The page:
Software, oscillating between machine and man, is a unique vantage point on the history of art and society in an era during which the impact of technology became unprecedented. While born into the US ‘iron triangle’ of army, industry and academia, Software Art: Image embodies a desire to free oneself and reflect upon one’s place in such a world, both building on and contradicting previous dynamics in art history.
This course is also directed towards developing
an artistic thought, sensitivity and skill with
programming and, as such, focuses on three parts. Readings and
critique will expose the students to different
ways to think about software art, as well as key
artists that helped establish the discipline.
Weekly assignments allows students practice
and iterate on shape, shade and movement as
they familiarize themselves with programming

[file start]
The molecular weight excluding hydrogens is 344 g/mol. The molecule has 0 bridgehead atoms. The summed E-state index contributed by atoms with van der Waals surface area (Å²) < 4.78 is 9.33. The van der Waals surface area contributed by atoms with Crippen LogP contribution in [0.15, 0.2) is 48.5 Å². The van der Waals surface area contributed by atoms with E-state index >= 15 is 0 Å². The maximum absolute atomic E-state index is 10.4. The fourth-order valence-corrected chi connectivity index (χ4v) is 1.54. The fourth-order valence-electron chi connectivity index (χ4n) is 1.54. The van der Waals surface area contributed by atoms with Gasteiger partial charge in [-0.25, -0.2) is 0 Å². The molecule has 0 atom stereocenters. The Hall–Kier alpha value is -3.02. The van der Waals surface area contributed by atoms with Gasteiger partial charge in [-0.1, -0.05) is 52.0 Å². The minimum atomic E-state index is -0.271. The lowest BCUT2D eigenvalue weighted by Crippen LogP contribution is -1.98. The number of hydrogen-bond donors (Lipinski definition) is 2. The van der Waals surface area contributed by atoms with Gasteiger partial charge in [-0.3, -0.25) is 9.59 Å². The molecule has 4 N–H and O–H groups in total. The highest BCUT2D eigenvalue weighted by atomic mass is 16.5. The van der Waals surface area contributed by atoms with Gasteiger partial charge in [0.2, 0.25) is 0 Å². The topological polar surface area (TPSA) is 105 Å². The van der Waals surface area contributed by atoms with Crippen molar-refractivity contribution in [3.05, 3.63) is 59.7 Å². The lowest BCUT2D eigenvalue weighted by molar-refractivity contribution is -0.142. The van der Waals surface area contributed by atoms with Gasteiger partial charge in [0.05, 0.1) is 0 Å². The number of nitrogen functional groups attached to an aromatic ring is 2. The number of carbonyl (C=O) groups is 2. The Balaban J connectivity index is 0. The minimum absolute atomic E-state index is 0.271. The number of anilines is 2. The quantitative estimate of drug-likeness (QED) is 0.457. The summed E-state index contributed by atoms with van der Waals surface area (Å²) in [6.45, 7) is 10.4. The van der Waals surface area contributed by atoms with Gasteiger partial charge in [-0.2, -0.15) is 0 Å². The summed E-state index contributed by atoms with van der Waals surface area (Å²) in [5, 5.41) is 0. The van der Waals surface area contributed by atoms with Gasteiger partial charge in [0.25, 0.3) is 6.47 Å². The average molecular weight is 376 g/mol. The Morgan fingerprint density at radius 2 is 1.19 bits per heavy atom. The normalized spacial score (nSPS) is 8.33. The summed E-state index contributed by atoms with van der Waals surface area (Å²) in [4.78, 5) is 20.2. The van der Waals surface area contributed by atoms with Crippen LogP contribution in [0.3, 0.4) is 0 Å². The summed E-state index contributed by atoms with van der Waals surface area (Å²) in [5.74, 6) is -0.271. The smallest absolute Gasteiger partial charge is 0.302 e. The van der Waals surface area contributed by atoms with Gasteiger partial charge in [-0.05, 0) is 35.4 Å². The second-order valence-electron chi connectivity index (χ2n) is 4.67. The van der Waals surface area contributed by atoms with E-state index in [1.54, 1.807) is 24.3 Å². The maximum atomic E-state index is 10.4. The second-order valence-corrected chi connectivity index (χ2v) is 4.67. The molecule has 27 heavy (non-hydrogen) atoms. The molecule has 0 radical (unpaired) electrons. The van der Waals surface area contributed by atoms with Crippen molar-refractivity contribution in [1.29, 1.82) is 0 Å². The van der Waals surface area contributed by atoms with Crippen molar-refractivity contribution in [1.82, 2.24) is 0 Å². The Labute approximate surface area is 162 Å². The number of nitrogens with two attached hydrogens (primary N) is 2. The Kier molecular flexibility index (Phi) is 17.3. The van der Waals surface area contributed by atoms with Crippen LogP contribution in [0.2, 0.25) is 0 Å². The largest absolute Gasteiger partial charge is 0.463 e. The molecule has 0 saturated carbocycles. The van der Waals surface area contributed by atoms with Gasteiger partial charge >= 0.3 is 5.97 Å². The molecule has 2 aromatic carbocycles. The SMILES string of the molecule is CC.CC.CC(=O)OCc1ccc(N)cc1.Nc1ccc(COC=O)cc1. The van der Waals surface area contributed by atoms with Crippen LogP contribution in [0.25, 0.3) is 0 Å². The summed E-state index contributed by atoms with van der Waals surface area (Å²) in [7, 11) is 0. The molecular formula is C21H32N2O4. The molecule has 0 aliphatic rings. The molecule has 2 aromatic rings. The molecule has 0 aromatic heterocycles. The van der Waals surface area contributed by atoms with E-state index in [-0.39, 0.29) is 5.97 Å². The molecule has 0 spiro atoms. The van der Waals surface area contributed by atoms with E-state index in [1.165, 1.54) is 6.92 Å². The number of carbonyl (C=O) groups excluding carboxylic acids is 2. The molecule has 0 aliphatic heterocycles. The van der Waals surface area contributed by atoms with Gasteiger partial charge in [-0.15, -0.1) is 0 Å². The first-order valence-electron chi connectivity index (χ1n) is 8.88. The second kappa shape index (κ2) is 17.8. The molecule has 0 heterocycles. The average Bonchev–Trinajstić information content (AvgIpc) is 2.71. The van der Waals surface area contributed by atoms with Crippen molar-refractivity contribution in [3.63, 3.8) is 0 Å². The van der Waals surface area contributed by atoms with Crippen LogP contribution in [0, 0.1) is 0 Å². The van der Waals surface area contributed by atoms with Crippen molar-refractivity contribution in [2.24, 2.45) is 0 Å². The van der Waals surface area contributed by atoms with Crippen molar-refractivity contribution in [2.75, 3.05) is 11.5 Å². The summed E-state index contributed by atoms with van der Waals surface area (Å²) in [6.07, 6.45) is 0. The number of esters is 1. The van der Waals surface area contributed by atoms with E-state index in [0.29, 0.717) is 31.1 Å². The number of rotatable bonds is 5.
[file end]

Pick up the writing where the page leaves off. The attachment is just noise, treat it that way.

techniques using OpenFrameworks.
Finally, three major pieces will be developed, and presented in class for critique, on the themes of stillness, motion and performance.
“The one thing that foreigners, computers and poets have in common is that they make unexpected linguistic associations”. Software Art: Text focuses on the place of software in the emergence of electronic literature. Building on existing practices, such as Surrealism, OuLiPo and chance operations, computational texts will act as lens through which we will look at the new iterations of fiction, narrative, poetry and language
The language we use defines who we are and
qualify the world we live in. By paying attention
to those word, from source code to thousands of
posts on a forum, to the phrases we live behing in
our own mailbox, this course brings back poetry
into voltage-dependent realm of software, and
postulates that, by adding further programmatic
constraints to our means of expression, we can